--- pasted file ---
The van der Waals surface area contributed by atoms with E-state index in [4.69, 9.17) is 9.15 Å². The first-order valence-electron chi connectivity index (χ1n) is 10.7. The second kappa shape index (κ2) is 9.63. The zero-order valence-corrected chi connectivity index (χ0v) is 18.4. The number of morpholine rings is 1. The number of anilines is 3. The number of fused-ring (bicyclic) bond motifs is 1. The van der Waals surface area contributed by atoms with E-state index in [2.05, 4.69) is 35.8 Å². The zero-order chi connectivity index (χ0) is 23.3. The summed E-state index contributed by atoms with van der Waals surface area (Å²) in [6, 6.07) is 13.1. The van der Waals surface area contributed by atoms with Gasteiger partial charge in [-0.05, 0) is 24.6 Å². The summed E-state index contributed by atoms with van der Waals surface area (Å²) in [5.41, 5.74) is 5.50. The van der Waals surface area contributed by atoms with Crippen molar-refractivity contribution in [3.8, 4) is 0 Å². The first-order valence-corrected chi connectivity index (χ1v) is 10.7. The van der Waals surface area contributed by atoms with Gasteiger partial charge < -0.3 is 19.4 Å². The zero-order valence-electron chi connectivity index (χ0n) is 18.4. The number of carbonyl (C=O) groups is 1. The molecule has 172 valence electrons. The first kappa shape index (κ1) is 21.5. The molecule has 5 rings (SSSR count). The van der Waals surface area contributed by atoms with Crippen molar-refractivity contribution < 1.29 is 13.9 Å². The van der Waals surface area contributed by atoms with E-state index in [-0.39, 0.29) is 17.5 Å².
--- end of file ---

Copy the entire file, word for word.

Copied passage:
The van der Waals surface area contributed by atoms with E-state index in [4.69, 9.17) is 9.15 Å². The first-order valence-electron chi connectivity index (χ1n) is 10.7. The second kappa shape index (κ2) is 9.63. The zero-order valence-corrected chi connectivity index (χ0v) is 18.4. The number of morpholine rings is 1. The number of anilines is 3. The number of fused-ring (bicyclic) bond motifs is 1. The van der Waals surface area contributed by atoms with E-state index in [2.05, 4.69) is 35.8 Å². The zero-order chi connectivity index (χ0) is 23.3. The summed E-state index contributed by atoms with van der Waals surface area (Å²) in [6, 6.07) is 13.1. The van der Waals surface area contributed by atoms with Gasteiger partial charge in [-0.05, 0) is 24.6 Å². The summed E-state index contributed by atoms with van der Waals surface area (Å²) in [5.41, 5.74) is 5.50. The van der Waals surface area contributed by atoms with Crippen molar-refractivity contribution in [3.8, 4) is 0 Å². The first-order valence-corrected chi connectivity index (χ1v) is 10.7. The van der Waals surface area contributed by atoms with Gasteiger partial charge < -0.3 is 19.4 Å². The zero-order valence-electron chi connectivity index (χ0n) is 18.4. The number of carbonyl (C=O) groups is 1. The molecule has 172 valence electrons. The first kappa shape index (κ1) is 21.5. The molecule has 5 rings (SSSR count). The van der Waals surface area contributed by atoms with Crippen molar-refractivity contribution < 1.29 is 13.9 Å². The van der Waals surface area contributed by atoms with E-state index in [-0.39, 0.29) is 17.5 Å².